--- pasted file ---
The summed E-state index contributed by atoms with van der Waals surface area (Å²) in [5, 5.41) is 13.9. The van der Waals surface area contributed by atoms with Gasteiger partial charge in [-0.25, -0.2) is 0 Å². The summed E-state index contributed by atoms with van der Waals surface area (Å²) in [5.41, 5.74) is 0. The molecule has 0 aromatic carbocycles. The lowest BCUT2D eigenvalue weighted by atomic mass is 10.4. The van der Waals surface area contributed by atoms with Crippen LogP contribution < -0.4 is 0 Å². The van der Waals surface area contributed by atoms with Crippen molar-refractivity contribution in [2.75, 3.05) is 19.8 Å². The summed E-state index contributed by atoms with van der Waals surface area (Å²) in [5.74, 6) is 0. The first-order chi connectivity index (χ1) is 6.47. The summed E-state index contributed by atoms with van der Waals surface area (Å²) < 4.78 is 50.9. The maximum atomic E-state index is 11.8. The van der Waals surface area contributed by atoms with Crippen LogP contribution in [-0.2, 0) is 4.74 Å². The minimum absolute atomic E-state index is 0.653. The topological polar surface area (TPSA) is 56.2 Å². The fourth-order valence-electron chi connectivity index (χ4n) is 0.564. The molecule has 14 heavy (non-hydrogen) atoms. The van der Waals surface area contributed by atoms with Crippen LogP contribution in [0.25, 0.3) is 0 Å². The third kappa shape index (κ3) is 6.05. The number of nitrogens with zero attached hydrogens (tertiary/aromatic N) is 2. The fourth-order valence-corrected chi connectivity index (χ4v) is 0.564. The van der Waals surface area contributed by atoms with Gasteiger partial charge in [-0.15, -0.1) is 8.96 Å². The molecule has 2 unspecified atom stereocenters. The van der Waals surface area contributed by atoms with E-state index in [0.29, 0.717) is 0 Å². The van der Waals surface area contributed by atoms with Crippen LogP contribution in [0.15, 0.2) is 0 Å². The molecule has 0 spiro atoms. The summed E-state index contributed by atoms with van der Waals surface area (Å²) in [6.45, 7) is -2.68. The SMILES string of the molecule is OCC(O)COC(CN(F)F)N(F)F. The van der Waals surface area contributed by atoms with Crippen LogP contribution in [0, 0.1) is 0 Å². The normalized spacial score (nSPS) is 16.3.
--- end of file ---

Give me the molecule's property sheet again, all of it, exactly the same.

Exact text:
The summed E-state index contributed by atoms with van der Waals surface area (Å²) in [5, 5.41) is 13.9. The van der Waals surface area contributed by atoms with Gasteiger partial charge in [-0.25, -0.2) is 0 Å². The summed E-state index contributed by atoms with van der Waals surface area (Å²) in [5.41, 5.74) is 0. The molecule has 0 aromatic carbocycles. The lowest BCUT2D eigenvalue weighted by atomic mass is 10.4. The van der Waals surface area contributed by atoms with Crippen LogP contribution < -0.4 is 0 Å². The van der Waals surface area contributed by atoms with Crippen molar-refractivity contribution in [2.75, 3.05) is 19.8 Å². The summed E-state index contributed by atoms with van der Waals surface area (Å²) in [5.74, 6) is 0. The first-order chi connectivity index (χ1) is 6.47. The summed E-state index contributed by atoms with van der Waals surface area (Å²) < 4.78 is 50.9. The maximum atomic E-state index is 11.8. The van der Waals surface area contributed by atoms with Crippen LogP contribution in [-0.2, 0) is 4.74 Å². The minimum absolute atomic E-state index is 0.653. The topological polar surface area (TPSA) is 56.2 Å². The fourth-order valence-electron chi connectivity index (χ4n) is 0.564. The molecule has 14 heavy (non-hydrogen) atoms. The van der Waals surface area contributed by atoms with Crippen LogP contribution in [0.25, 0.3) is 0 Å². The third kappa shape index (κ3) is 6.05. The number of nitrogens with zero attached hydrogens (tertiary/aromatic N) is 2. The fourth-order valence-corrected chi connectivity index (χ4v) is 0.564. The van der Waals surface area contributed by atoms with Gasteiger partial charge in [-0.15, -0.1) is 8.96 Å². The molecule has 2 unspecified atom stereocenters. The van der Waals surface area contributed by atoms with E-state index in [0.29, 0.717) is 0 Å². The van der Waals surface area contributed by atoms with Crippen LogP contribution in [0.15, 0.2) is 0 Å². The molecule has 0 spiro atoms. The summed E-state index contributed by atoms with van der Waals surface area (Å²) in [6.45, 7) is -2.68. The SMILES string of the molecule is OCC(O)COC(CN(F)F)N(F)F. The van der Waals surface area contributed by atoms with Crippen LogP contribution in [0, 0.1) is 0 Å². The normalized spacial score (nSPS) is 16.3.